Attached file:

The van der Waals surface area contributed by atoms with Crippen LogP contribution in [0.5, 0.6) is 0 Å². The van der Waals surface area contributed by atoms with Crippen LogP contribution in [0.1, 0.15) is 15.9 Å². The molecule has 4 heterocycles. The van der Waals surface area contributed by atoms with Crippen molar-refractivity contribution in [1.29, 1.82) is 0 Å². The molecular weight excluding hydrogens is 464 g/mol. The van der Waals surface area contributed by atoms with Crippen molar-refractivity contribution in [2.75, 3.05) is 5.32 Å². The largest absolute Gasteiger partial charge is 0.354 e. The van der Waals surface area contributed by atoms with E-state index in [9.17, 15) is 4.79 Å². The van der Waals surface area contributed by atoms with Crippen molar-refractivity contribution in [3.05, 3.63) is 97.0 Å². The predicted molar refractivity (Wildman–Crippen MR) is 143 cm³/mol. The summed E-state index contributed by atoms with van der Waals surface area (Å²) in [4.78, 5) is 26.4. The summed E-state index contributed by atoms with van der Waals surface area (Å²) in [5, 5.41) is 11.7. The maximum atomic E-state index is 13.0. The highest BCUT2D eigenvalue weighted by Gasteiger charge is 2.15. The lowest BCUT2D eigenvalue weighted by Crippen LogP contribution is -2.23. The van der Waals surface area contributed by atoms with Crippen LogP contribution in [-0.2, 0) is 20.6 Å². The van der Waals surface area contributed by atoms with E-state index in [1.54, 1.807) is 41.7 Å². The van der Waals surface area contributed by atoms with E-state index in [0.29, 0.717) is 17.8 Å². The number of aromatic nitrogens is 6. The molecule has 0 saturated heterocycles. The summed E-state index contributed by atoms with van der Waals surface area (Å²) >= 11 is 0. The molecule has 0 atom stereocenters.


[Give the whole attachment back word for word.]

The van der Waals surface area contributed by atoms with Crippen LogP contribution in [0.5, 0.6) is 0 Å². The van der Waals surface area contributed by atoms with Crippen LogP contribution in [0.1, 0.15) is 15.9 Å². The molecule has 4 heterocycles. The van der Waals surface area contributed by atoms with Crippen molar-refractivity contribution in [1.29, 1.82) is 0 Å². The molecular weight excluding hydrogens is 464 g/mol. The van der Waals surface area contributed by atoms with Crippen molar-refractivity contribution in [2.75, 3.05) is 5.32 Å². The largest absolute Gasteiger partial charge is 0.354 e. The van der Waals surface area contributed by atoms with E-state index in [9.17, 15) is 4.79 Å². The van der Waals surface area contributed by atoms with Crippen molar-refractivity contribution in [3.05, 3.63) is 97.0 Å². The predicted molar refractivity (Wildman–Crippen MR) is 143 cm³/mol. The summed E-state index contributed by atoms with van der Waals surface area (Å²) in [4.78, 5) is 26.4. The summed E-state index contributed by atoms with van der Waals surface area (Å²) in [5, 5.41) is 11.7. The maximum atomic E-state index is 13.0. The highest BCUT2D eigenvalue weighted by Gasteiger charge is 2.15. The lowest BCUT2D eigenvalue weighted by Crippen LogP contribution is -2.23. The van der Waals surface area contributed by atoms with Crippen LogP contribution in [-0.2, 0) is 20.6 Å². The van der Waals surface area contributed by atoms with E-state index in [1.54, 1.807) is 41.7 Å². The van der Waals surface area contributed by atoms with E-state index in [0.29, 0.717) is 17.8 Å². The number of aromatic nitrogens is 6. The molecule has 0 saturated heterocycles. The summed E-state index contributed by atoms with van der Waals surface area (Å²) >= 11 is 0. The molecule has 0 atom stereocenters.